Prep Time: 15 minutes; Cook Time: 10 minutes; Serves: 41 pound tomatillos, husks removed, chopped, or substitute one 11-ounce can tomatillos, drained 1/2 cup white onion, diced 2 cloves garlic, minced 3 serrano chilies, stems and seeds removed, minced sugar to taste salt to taste 1/4 cup fresh cilantro, chopped
Combine the tomatillos, onion, garlic, and chilies in a small, heavy saucepan and heat over medium heat until the tomatillos start to soften. Reduce heat to low and shimmer the mixture for a couple of minutes until the tomatillos are soft but still colorful. Adjust the seasonings.
Put the mixture in a blender or food processor and puree until smooth. Pour the sauce into a bowl, stir in the cilantro, and serve.
Chef’s Tip: Prepare and refrigerate the night before for stronger flavors.
Feel free to use whatever type of fish you like, as long as it’s super fish – mahi mahi, ahi tuna, halibut, and grouper all work well. You also may substitute fresh scallops.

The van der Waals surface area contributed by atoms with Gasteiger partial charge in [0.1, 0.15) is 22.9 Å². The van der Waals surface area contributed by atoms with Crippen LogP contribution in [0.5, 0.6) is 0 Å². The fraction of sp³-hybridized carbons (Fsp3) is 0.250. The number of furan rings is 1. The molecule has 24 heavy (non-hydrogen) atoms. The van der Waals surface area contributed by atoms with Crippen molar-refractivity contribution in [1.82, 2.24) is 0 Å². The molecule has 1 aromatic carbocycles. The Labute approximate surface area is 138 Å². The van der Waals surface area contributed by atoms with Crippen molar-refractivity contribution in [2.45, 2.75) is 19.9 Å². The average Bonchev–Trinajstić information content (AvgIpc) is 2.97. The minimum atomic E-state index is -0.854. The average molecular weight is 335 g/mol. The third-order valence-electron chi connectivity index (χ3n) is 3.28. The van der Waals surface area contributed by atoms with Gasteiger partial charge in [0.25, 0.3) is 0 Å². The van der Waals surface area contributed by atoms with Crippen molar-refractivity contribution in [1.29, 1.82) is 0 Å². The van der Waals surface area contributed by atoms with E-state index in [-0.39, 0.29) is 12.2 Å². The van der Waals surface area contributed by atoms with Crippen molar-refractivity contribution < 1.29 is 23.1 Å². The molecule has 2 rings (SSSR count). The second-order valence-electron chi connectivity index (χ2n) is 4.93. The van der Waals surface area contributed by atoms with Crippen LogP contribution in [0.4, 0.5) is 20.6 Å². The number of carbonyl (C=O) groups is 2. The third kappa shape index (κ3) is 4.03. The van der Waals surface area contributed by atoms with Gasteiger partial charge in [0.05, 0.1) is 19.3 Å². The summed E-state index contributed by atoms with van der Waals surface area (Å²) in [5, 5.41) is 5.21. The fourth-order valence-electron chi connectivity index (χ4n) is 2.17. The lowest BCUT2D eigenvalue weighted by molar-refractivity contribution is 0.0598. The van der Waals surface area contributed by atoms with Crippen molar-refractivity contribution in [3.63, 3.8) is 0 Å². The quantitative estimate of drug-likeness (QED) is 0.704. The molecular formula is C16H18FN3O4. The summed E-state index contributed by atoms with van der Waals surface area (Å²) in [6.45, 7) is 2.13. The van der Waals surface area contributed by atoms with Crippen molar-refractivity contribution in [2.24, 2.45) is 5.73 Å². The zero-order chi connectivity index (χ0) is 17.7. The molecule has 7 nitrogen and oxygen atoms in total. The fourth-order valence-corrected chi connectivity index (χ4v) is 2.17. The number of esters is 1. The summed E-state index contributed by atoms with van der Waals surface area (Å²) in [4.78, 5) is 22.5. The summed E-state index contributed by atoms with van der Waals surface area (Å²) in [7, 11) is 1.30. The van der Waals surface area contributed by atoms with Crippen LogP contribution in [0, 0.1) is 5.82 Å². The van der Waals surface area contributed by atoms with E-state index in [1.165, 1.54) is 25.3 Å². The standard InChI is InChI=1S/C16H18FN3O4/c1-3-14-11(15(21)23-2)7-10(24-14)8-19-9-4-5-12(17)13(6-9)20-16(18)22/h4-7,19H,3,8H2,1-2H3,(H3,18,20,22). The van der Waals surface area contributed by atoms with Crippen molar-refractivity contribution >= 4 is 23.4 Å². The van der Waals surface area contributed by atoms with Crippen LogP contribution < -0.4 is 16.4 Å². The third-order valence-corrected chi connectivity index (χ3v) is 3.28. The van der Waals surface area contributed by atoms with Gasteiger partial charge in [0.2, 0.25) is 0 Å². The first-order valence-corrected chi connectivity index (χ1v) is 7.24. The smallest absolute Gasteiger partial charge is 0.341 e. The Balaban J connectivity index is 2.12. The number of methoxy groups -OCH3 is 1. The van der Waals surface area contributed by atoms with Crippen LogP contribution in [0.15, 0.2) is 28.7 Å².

Prep Time: 30 minutes; Chill Time: 2 hours; Serves: 41/2 pound fresh shrimp, peeled and deveined 1/2 pound fresh white fish fillets, cut into 1-inch pieces 1 cup lime juice 1 red onion, diced 2 serrano chilies, stems and seeds removed, minced 1 cup cilantro, chopped 2 tomatoes, chopped 2 avocados, chopped
Bring 2 quarts of water to a boil. Add the shrimp and cook for 1 minute. Remove shrimp with slotted spoon and place into a bowl of ice water to stop cooking. Drain the shrimp. Cut each piece of shrimp in half, or into inch-long pieces. Place shrimp and fish in a glass or ceramic bowl and cover completely with lime juice. Mix onion, serrano chilies, and cilantro together and layer over the top of the seafood. Cover and refrigerate for a minimum of two hours or overnight.
When the seafood is ready, mix the chopped tomatoes and avocado together and spread out on a large serving platter. Mix the marinated seafood with he onion, chilies, and cilantro, and pile on top of tomato and avocado mixture.